This aspect of work aims to examine the dual-polarimetric radar characteristics when lightning cessation procedure occurs. The dual-polarimetric radar observations collected by the Advanced Radar for Meteorological and Operational Research (ARMOR) were analyzed to indicate the cloud and precipitation structure of the storm. The North Alabama Lighting Mapping Array (NALMA) data was analyzed for the lightning activities.
The dissipation stage of lightning activity for each individual cells were examined. The ARMOR dual-pol variables for each cell at the corresponding time were also analyzed. Figure 1 shows the time series of lightning sources between 1700 UTC and 1800 UTC and ARMOR products for the 1st cell of the thunderstorm on 11 April 2008.
Many field observations suggest that a strong updraft in the mixed phase layer (0 to -40 ºC) is necessary to produce lightning. It is generally believed that the non-inductive charging (Reynolds et al. 1957; Mansell et al. 2005) generates most of the thunderstorm electrification in the mixed phase layer. Non-inductive charging involves rebounding collisions between graupel and ice crystals in the presence of supercooled liquid water. Strong updrafts drive the generation of graupel and ice crystals, enhances particle collision frequencies at updraft boundaries, and enables the charge separation on a cloud scale. Zipser and Lutz (1994) suggested that strong updraft with a mean of 6 m/s is required to facilitate cloud electric field to initiate lightning. Blyth et al. (2001) indicated that the updraft speed is roughly linearly related to the lightning frequency. Boccippio (2002) predict a relationship between total lightning frequency and updraft speed to the power of 2 or higher and a relationship between total lightning frequency and storm length scale to the power of 5. Tessendorf et al. (2005) found good correlation between the volume of updraft exceeding 10 m/s and total lightning activity. Deierling and Petersen (2008) indicated that the updraft volume above -5 ºC level with w exceeding 5 and 10 m/s is well correlated (correlation coefficient of 0.93 and 0.92, respectively) to mean total lightning activity.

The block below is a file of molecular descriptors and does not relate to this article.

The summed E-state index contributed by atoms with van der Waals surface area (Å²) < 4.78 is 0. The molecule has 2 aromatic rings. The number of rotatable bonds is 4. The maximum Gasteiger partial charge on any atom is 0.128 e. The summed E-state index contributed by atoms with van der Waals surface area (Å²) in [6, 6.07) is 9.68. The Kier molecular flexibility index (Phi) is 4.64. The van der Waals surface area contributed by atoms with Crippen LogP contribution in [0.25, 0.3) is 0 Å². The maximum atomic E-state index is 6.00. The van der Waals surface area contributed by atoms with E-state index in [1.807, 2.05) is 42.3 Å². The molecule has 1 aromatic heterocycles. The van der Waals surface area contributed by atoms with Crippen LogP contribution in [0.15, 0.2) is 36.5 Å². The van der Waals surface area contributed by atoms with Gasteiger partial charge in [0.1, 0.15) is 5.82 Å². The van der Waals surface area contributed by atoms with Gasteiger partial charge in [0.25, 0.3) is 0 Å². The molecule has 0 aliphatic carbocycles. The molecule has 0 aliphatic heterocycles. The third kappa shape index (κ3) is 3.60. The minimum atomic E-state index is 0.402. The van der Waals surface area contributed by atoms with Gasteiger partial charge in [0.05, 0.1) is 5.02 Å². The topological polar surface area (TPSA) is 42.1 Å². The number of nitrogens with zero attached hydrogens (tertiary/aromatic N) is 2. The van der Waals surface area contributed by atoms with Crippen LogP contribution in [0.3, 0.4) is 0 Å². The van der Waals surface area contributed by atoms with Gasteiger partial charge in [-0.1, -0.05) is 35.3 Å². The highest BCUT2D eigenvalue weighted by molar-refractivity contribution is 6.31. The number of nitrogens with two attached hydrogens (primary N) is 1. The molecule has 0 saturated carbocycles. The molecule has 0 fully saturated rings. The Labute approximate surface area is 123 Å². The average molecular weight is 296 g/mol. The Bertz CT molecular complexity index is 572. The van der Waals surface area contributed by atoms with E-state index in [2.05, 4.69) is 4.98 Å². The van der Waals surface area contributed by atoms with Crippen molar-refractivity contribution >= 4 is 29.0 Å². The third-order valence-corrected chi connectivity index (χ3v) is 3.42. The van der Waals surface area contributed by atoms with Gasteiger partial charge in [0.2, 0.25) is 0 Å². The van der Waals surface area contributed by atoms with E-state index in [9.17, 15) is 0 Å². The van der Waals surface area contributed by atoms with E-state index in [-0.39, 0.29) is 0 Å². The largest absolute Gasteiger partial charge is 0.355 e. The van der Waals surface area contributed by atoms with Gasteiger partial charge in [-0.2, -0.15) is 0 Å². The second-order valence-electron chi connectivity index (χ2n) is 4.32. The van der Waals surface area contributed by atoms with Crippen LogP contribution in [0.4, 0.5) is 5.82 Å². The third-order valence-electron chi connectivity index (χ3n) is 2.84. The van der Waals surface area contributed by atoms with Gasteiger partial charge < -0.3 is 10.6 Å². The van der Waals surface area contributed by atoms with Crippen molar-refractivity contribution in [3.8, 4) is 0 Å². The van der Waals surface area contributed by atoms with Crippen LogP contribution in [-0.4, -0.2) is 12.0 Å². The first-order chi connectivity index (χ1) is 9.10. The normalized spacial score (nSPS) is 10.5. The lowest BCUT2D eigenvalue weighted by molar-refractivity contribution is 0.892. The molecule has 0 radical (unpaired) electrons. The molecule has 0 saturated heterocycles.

Based on the cases we have examined so far, when the last flashes occurred, the mass of precipitation ice was commonly at the bottom of a decreasing trend with a value in the order of 100 x 109 g when integrated from the -5 ºC level and 10-1 x 109 g when integrated from the -10 ºC level. The mass of precipitation ice shows a close relationship with lightning source density. The vertical velocity could also have a large contribution for the lightning cessation. Our future and ongoing work would include three components. Firstly, more cases will be chosen to examine for the threshold values of the radar variables when the last flashes occur. Moreover, more cases will be chosen to examine in detail the difference in the kinematic structure for different weather regimes before and after the occurrence of the last flashes. Thirdly, more parameters in the dual-polarimetric radar variables should be extracted to study the characteristics of lightning cessation.